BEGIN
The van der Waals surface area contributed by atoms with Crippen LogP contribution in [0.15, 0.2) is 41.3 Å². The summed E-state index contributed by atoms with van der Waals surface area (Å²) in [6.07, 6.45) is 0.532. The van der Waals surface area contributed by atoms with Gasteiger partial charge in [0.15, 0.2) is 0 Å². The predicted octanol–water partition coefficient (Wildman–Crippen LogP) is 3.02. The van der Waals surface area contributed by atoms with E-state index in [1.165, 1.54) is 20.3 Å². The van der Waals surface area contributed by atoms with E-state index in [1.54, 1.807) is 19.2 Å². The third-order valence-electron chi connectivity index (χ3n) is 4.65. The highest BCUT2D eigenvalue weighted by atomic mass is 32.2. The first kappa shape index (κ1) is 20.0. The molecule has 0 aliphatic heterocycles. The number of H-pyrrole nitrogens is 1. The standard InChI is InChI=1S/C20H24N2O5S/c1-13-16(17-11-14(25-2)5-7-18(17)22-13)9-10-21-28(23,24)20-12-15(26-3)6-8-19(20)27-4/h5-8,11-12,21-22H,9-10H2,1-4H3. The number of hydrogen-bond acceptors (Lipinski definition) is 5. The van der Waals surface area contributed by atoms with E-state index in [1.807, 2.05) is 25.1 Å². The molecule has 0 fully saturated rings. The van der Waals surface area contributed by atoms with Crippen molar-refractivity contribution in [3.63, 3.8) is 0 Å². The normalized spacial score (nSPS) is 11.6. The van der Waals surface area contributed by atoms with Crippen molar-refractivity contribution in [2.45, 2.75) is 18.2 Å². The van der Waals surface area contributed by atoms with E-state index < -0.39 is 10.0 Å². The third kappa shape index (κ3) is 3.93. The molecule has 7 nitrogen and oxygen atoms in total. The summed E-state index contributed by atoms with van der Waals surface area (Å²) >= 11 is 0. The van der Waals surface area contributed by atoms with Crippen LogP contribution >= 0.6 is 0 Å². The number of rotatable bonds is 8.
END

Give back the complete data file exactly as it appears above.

The van der Waals surface area contributed by atoms with Crippen LogP contribution in [0.15, 0.2) is 41.3 Å². The summed E-state index contributed by atoms with van der Waals surface area (Å²) in [6.07, 6.45) is 0.532. The van der Waals surface area contributed by atoms with Gasteiger partial charge in [0.15, 0.2) is 0 Å². The predicted octanol–water partition coefficient (Wildman–Crippen LogP) is 3.02. The van der Waals surface area contributed by atoms with E-state index in [1.165, 1.54) is 20.3 Å². The van der Waals surface area contributed by atoms with E-state index in [1.54, 1.807) is 19.2 Å². The third-order valence-electron chi connectivity index (χ3n) is 4.65. The highest BCUT2D eigenvalue weighted by atomic mass is 32.2. The first kappa shape index (κ1) is 20.0. The molecule has 0 aliphatic heterocycles. The number of H-pyrrole nitrogens is 1. The standard InChI is InChI=1S/C20H24N2O5S/c1-13-16(17-11-14(25-2)5-7-18(17)22-13)9-10-21-28(23,24)20-12-15(26-3)6-8-19(20)27-4/h5-8,11-12,21-22H,9-10H2,1-4H3. The number of hydrogen-bond acceptors (Lipinski definition) is 5. The van der Waals surface area contributed by atoms with E-state index in [1.807, 2.05) is 25.1 Å². The molecule has 0 fully saturated rings. The van der Waals surface area contributed by atoms with Crippen molar-refractivity contribution in [3.63, 3.8) is 0 Å². The normalized spacial score (nSPS) is 11.6. The van der Waals surface area contributed by atoms with Crippen molar-refractivity contribution in [2.45, 2.75) is 18.2 Å². The van der Waals surface area contributed by atoms with E-state index < -0.39 is 10.0 Å². The third kappa shape index (κ3) is 3.93. The molecule has 7 nitrogen and oxygen atoms in total. The summed E-state index contributed by atoms with van der Waals surface area (Å²) >= 11 is 0. The van der Waals surface area contributed by atoms with Crippen LogP contribution >= 0.6 is 0 Å². The number of rotatable bonds is 8.